June 13, 2024


“We remain engaged in a continuous struggle against hunger, facing significant challenges on multiple fronts. Certainly, our intention is not to invite additional conflicts,” Mr. Adeboye addressed his congregation on Saturday. “Our aim is to emerge victorious in the battles we currently confront and to avoid new conflicts, whether they arise within our borders or beyond.”

The prominent religious leader’s statements were made in the aftermath of the directive from ECOWAS, which ordered its standby force to intervene in the Niger Republic, aiming to reinstate constitutional order following the military junta’s removal of President Mohammed Bazoum.

Various individuals, including senators from Northern Nigeria, had offered warnings to ECOWAS, led by Nigeria’s President Bola Tinubu, advising against utilizing military force to address the military coup in the Niger Republic. They asserted that such actions could have repercussions for regions like Sokoto, Katsina, Kebbi, Yobe, Borno, Jigawa, and Zamfara, which share borders with the country.

In his sermon, Mr. Adeboye outlined the diverse forms of insecurity plaguing the nation and described how citizens grapple with apprehensions about the uncertain future. He emphasized the necessity for prayers to address the challenges faced by the country.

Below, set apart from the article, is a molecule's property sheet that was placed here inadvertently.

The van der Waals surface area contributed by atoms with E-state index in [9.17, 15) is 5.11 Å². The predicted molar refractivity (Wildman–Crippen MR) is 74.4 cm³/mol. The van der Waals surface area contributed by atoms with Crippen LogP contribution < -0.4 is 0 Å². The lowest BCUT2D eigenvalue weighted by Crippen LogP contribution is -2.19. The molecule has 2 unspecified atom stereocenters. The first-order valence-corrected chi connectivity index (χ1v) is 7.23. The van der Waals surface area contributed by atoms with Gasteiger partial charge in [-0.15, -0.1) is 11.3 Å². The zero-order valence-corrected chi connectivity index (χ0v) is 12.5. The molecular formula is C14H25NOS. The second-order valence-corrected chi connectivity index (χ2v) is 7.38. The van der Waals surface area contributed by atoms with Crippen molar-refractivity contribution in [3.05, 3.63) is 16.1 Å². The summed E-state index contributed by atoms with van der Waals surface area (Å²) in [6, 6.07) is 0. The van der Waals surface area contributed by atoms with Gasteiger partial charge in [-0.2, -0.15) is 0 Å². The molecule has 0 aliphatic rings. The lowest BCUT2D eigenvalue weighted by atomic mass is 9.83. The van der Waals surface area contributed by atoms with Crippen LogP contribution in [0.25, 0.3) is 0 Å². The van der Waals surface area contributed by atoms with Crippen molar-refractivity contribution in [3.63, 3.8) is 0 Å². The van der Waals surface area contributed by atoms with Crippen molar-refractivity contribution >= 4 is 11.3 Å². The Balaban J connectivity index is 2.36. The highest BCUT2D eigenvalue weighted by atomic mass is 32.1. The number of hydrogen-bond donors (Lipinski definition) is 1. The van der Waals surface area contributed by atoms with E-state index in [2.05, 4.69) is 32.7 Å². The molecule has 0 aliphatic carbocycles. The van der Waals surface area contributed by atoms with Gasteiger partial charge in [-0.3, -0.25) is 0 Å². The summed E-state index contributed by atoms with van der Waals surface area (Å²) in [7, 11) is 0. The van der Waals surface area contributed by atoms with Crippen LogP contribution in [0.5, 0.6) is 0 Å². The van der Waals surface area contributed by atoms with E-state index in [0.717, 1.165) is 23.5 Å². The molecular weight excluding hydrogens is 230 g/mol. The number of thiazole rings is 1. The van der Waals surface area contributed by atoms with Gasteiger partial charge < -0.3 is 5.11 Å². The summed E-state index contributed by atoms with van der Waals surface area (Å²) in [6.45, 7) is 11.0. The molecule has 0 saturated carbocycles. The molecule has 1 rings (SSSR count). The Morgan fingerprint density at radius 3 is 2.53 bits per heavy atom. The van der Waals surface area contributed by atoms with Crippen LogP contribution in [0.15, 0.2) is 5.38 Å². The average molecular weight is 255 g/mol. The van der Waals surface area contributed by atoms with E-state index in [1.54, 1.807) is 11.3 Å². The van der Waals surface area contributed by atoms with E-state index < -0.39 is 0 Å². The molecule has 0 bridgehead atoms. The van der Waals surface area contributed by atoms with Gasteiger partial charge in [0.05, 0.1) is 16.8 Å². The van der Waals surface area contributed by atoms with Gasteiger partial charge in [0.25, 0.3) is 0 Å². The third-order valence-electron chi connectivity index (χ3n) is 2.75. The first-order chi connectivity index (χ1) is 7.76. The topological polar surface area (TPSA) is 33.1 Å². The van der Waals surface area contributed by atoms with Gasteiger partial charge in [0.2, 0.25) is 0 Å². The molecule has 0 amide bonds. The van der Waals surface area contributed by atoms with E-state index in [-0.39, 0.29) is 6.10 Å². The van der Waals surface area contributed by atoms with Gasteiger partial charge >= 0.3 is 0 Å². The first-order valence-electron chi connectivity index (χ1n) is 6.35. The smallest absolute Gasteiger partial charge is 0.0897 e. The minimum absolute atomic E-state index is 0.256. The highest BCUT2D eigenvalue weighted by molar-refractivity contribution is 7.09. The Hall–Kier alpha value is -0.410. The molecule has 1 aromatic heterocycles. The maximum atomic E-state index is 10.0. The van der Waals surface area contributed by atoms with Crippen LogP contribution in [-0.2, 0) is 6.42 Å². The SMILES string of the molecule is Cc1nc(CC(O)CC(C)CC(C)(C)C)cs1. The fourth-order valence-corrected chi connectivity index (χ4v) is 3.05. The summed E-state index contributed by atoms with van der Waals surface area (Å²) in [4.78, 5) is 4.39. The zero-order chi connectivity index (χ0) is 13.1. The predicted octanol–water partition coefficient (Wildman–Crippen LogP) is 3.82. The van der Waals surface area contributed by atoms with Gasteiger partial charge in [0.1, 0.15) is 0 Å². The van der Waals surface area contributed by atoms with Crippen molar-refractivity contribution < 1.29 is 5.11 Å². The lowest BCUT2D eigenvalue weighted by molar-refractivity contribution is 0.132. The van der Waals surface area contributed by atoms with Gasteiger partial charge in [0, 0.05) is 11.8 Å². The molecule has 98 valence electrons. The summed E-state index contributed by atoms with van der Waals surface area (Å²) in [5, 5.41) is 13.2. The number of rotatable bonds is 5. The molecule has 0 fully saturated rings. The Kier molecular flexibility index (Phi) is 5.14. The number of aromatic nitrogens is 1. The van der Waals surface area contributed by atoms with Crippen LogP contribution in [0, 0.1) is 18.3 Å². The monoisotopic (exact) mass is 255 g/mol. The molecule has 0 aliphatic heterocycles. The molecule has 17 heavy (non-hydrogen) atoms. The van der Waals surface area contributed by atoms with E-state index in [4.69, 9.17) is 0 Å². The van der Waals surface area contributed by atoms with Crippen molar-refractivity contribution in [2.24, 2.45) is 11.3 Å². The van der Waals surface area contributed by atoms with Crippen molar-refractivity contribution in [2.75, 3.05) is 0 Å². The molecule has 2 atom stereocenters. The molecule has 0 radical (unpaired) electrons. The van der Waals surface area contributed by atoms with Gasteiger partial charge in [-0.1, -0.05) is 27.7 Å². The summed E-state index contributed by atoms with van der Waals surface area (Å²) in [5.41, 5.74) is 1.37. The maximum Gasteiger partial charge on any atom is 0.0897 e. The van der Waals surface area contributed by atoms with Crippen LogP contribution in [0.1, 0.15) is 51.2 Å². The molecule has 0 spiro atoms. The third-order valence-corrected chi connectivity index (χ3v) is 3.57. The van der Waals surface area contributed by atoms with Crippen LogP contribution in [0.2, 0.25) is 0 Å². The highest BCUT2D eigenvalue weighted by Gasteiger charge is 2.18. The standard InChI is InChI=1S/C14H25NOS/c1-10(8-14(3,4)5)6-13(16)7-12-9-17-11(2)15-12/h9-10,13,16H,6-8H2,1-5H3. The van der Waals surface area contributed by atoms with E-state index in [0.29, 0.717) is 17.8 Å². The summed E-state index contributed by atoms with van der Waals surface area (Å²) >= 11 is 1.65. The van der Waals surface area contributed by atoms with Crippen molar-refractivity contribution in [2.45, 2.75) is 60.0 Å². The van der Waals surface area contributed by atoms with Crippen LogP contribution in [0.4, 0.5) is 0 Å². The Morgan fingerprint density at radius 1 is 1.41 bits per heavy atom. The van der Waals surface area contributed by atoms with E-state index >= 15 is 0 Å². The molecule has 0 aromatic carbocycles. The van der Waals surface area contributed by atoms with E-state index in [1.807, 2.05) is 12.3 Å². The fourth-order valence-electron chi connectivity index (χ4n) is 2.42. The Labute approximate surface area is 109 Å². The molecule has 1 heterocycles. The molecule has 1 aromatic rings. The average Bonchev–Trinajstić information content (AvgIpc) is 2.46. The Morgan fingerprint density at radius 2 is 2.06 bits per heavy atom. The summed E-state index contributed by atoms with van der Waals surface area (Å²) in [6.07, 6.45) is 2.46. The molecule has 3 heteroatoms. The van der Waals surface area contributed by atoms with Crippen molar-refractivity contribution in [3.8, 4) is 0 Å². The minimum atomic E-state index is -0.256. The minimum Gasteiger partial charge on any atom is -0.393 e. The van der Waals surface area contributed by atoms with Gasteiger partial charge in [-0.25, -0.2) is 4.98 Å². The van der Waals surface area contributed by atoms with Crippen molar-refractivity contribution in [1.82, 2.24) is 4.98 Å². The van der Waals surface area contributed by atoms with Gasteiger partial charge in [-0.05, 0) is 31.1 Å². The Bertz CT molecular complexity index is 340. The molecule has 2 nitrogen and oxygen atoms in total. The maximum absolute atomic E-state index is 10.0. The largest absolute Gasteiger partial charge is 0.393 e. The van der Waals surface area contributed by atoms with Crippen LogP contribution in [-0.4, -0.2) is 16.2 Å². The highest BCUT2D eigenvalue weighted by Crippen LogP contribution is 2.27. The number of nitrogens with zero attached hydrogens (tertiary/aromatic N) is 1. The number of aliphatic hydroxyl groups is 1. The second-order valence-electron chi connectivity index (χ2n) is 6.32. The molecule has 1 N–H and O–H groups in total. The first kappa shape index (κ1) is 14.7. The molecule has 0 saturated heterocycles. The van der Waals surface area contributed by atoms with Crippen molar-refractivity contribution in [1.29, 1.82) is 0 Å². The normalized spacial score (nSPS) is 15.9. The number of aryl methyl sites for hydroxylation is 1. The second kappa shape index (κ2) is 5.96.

Reflecting on his own experiences during the Nigerian civil war, where the loss of life exceeded a million people, the cleric expressed his preference for peace over conflict. He shared, “We are already contending with various battles within Nigeria – battling against abductors, combating terrorists. Even today, there are areas in Nigeria where individuals retire to bed unsure if they’ll see the next morning.”

Continuing, he added, “Nigeria continues to require an abundance of prayers. While I might be considered young, I was near the frontlines during the civil war, not as a soldier, but as a resident in proximity to the conflict. What I witnessed has led me to the unequivocal choice of peace over war.”

During the meeting where ECOWAS took the decision to initiate military action in the Niger Republic, Mr. Tinubu remarked that the ongoing political turmoil posed a threat to the stability of Nigeria and other West African nations.

However, Nigerians have accused Mr. Tinubu of engaging in the conflict with Niger while Nigeria itself grapples with internal insecurity and a host of other issues.

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